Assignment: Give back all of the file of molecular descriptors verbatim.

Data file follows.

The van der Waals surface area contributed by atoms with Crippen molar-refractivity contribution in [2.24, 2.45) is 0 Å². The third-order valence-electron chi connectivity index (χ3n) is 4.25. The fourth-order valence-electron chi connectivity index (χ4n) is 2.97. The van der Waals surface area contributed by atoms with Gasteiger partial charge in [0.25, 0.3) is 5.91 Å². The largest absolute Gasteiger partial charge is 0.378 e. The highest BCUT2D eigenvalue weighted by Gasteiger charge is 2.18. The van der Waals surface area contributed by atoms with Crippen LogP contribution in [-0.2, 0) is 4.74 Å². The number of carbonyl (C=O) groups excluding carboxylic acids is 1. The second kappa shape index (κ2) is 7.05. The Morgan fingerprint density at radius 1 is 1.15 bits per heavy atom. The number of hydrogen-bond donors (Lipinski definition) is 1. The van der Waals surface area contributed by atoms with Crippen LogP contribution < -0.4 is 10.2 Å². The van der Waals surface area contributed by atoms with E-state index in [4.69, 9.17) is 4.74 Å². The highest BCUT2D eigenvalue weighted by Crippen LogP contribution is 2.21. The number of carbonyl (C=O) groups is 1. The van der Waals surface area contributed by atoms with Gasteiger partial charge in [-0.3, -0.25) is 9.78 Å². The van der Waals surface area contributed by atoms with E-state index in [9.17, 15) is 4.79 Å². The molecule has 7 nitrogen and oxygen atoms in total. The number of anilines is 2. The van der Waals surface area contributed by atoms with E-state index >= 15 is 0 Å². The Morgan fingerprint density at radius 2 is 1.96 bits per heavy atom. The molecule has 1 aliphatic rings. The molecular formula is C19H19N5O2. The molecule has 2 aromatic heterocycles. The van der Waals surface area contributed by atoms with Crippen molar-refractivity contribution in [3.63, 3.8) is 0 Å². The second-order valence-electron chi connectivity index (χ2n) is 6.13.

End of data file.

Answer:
The van der Waals surface area contributed by atoms with Crippen molar-refractivity contribution in [2.24, 2.45) is 0 Å². The third-order valence-electron chi connectivity index (χ3n) is 4.25. The fourth-order valence-electron chi connectivity index (χ4n) is 2.97. The van der Waals surface area contributed by atoms with Gasteiger partial charge in [0.25, 0.3) is 5.91 Å². The largest absolute Gasteiger partial charge is 0.378 e. The highest BCUT2D eigenvalue weighted by Gasteiger charge is 2.18. The van der Waals surface area contributed by atoms with Crippen LogP contribution in [-0.2, 0) is 4.74 Å². The number of carbonyl (C=O) groups excluding carboxylic acids is 1. The second kappa shape index (κ2) is 7.05. The Morgan fingerprint density at radius 1 is 1.15 bits per heavy atom. The number of hydrogen-bond donors (Lipinski definition) is 1. The van der Waals surface area contributed by atoms with Crippen LogP contribution < -0.4 is 10.2 Å². The van der Waals surface area contributed by atoms with E-state index in [4.69, 9.17) is 4.74 Å². The highest BCUT2D eigenvalue weighted by Crippen LogP contribution is 2.21. The number of carbonyl (C=O) groups is 1. The van der Waals surface area contributed by atoms with Gasteiger partial charge in [-0.3, -0.25) is 9.78 Å². The van der Waals surface area contributed by atoms with E-state index in [9.17, 15) is 4.79 Å². The molecule has 7 nitrogen and oxygen atoms in total. The number of anilines is 2. The van der Waals surface area contributed by atoms with E-state index >= 15 is 0 Å². The Morgan fingerprint density at radius 2 is 1.96 bits per heavy atom. The molecule has 1 aliphatic rings. The molecular formula is C19H19N5O2. The molecule has 2 aromatic heterocycles. The van der Waals surface area contributed by atoms with Crippen molar-refractivity contribution in [3.63, 3.8) is 0 Å². The second-order valence-electron chi connectivity index (χ2n) is 6.13.